With another year passing by, you probably have that sinking feeling again: everyone around you is experiencing personal development, except you. The idea is everywhere you look—on social media, in your family circle, within your friend group, and even amongst your coworkers. You notice people growing and changing before your eyes. These changes take the form of a new diet fad, a “spiritual awakening”, a newfound love for meditation, or better health habits. They all chalk it up to personal development…but what exactly does that mean?
The ultimate goal of personal development is to show that you are becoming a better person. It can even be stated that your own life is a journey of personal development. Our society has created an entire industry that promotes these principles of self-growth. However, most people yearn so much for the “key factor” or “secret ingredient” to a more prosperous and abundant life that they are willing to give both time and money to gimmicks that simply end up being empty promises.
How can you tell what information is real or fake these days? With the concept of personal development, it’s a challenge. To avoid unconsciously contributing to those who claim to have all the answers, check out these fifteen myths about personal development—and truly consider the facts before you buy into concepts that could potentially alter your life in a negative way.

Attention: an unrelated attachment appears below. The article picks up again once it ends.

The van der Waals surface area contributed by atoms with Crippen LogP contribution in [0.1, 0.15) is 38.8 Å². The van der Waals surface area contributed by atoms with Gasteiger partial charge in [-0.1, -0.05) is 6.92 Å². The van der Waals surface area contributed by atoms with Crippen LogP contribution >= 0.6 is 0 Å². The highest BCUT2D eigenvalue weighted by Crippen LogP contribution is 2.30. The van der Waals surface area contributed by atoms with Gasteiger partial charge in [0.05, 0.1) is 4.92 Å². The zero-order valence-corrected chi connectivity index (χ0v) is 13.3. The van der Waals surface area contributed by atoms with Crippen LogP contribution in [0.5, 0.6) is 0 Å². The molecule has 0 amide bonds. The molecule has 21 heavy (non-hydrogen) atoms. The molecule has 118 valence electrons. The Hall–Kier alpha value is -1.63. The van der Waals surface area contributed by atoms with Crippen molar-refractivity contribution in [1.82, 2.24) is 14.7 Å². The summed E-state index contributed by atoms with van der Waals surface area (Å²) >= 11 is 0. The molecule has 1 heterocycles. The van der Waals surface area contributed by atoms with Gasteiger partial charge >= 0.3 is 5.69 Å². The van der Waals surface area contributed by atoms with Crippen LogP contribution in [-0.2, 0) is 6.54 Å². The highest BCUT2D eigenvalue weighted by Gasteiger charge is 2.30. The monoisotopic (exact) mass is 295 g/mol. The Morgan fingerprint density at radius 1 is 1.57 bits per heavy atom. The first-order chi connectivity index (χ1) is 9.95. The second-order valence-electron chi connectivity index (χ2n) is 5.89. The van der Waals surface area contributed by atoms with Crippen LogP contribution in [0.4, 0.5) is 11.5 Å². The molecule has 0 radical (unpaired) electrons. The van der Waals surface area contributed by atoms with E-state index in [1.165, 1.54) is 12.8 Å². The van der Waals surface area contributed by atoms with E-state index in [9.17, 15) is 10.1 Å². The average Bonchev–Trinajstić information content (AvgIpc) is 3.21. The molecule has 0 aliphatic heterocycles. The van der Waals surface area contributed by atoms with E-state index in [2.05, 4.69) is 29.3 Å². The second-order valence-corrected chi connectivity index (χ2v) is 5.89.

- Positive Thinking is the Key
While positive thinking is an important quality, it is only part of what encompasses personal development. For many people, positive thinking is a great contribution to their daily routines. For others, it is simply unnecessary. Since everyone uses different methods for reaching success, it’s best to consider positive thinking as a single element of self-growth—and only if it works well for you.
- Not Everyone Needs Personal Development
The idea of personal development can seem like a chore or an unwanted practice for your life, but the fact remains that it is inevitable for everyone. You cannot control growth and change that happens during your journey, and it will happen regardless of how much you resist it. This change looks different for everybody, though. It might happen due to aspects of your relationships, your religion, your career, or other major life components. Still, everyone will experience personal development, one way or another.
- Sharing Your Goals with Others is Bad Luck
Nope. This type of psychology can only be applied to some people, and more so for those who believe it. A vast majority actually find it helpful to share their goals with people because it helps them stay accountable for their actions. However, there’s also those who prefer to keep goals secretive until they are achieved. No method is incorrect. Again, it’s all about what works best for your own personal success.